Just as your black water tank does, your RV’s grey water tank may come with a flush system — though power-washing the tank isn’t as critical as it is in the case of black tanks, which hold much more potent waste. You can thoroughly clean your RV’s grey tank by running it through with soapy water or even a heavily diluted bleach solution, and some campers also add ice to the mix to help scrub the inside of the tanks.

If you utilize one of these homemade tank cleaning methods, like pouring ice down your sink or shower, you’ll want to take a drive before you dump your tanks in order to slosh the ice around inside your system and do its work. Again, be sure to dump in a designated city sewer! You don’t want to pour a lot of detergent and food debris onto the ground. Be sure to clean and sanitize your RV grey water tank at least once every year, to keep it from developing an odor.

Portable wastewater tank
Image source: Amazon

6. Portable RV Grey Tanks

Some RV owners find it a chore to disconnect their rigs to drive to a dump station. Portable holding tanks come in handy in such scenarios. This is easy enough to do when emptying the grey water holding tank. Ensure that your portable tank is large enough for the task at hand, or be prepared to take a few trips to and from the RV to the dump hole.

Frequently Asked Questions about RV Grey Water Tanks!

Here are some answers to campers’ most common questions about RV grey water tanks to finish this post out.

What’s the difference between grey water and black water?

Black water is the very dirty waste water that’s collected from what you flush down the toilet, including human waste and toilet paper. Gray water, on the other hand, is the relatively clean waste water collected from your sink and shower drains. For more information on black tanks, check out this article.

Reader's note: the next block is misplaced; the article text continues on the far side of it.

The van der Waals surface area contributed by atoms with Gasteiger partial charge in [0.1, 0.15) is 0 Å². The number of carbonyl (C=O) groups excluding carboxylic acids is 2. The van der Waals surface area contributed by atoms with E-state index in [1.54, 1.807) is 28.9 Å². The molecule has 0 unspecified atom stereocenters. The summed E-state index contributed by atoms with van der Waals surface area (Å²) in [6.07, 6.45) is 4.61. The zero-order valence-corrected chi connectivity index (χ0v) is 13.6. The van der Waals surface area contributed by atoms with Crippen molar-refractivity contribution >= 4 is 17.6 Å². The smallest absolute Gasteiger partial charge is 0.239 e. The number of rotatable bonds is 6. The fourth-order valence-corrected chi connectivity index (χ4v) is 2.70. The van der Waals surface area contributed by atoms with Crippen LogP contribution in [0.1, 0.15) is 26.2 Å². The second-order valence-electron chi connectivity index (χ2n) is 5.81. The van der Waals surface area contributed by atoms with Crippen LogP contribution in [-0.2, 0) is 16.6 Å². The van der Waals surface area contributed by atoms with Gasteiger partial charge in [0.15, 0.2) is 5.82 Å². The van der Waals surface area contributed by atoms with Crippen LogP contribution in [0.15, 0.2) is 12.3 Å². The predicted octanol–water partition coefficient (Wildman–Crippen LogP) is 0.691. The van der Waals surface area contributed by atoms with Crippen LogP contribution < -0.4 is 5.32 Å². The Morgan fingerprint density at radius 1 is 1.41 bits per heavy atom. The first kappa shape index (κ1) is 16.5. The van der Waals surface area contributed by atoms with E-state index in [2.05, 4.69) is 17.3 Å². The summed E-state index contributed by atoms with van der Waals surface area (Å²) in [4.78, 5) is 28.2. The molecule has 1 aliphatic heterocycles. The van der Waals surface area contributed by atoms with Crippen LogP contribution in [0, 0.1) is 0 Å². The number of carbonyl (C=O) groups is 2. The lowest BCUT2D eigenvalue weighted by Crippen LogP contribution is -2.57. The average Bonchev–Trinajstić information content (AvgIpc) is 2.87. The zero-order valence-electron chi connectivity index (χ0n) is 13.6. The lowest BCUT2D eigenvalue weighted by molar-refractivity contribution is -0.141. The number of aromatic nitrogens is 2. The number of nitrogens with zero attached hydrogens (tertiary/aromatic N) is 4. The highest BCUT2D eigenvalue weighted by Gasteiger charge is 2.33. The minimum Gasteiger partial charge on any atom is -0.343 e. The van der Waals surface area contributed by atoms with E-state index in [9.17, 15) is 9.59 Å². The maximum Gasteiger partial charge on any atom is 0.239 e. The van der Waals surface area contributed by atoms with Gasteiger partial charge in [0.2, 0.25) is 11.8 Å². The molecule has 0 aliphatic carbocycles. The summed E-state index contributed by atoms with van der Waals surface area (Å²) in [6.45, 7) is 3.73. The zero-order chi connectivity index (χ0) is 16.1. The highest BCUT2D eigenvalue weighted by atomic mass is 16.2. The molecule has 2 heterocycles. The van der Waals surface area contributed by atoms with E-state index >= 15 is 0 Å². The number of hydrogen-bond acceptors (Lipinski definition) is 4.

How accurate are the grey tank monitors?

The accuracy of your tank monitors, if you have them, depends on how clean they are! Although grey water tanks tend to build up less debris than black water tanks do, they can still benefit from a good scrubbing. Here’s how to clean your RV’s holding tank sensors.

Best practices for dumping grey tanks?

As mentioned above, it’s best to wait until your tank is full, or nearly full, before you dump it, as it adds more pressure to thoroughly flush out the tank and hose. You’ll also want to dump your black tank first so you can utilize your gray water to clean out the sewer hose afterward. 

View our RV Dump Stations page and sort by State and Zip Code for a list of RV Dump Stations near you.

What are some grey tank maintenance tips?

When it comes to your gray water tank, be sure to dump it in designated city sewer connections as opposed to giving in to the “stealth” dumping option. And if you do notice a smell coming from your sink and shower drains, consider adding grey water tank treating chemicals to keep odors down!

For more check out our The Ultimate Guide to RV Water Tanks blog.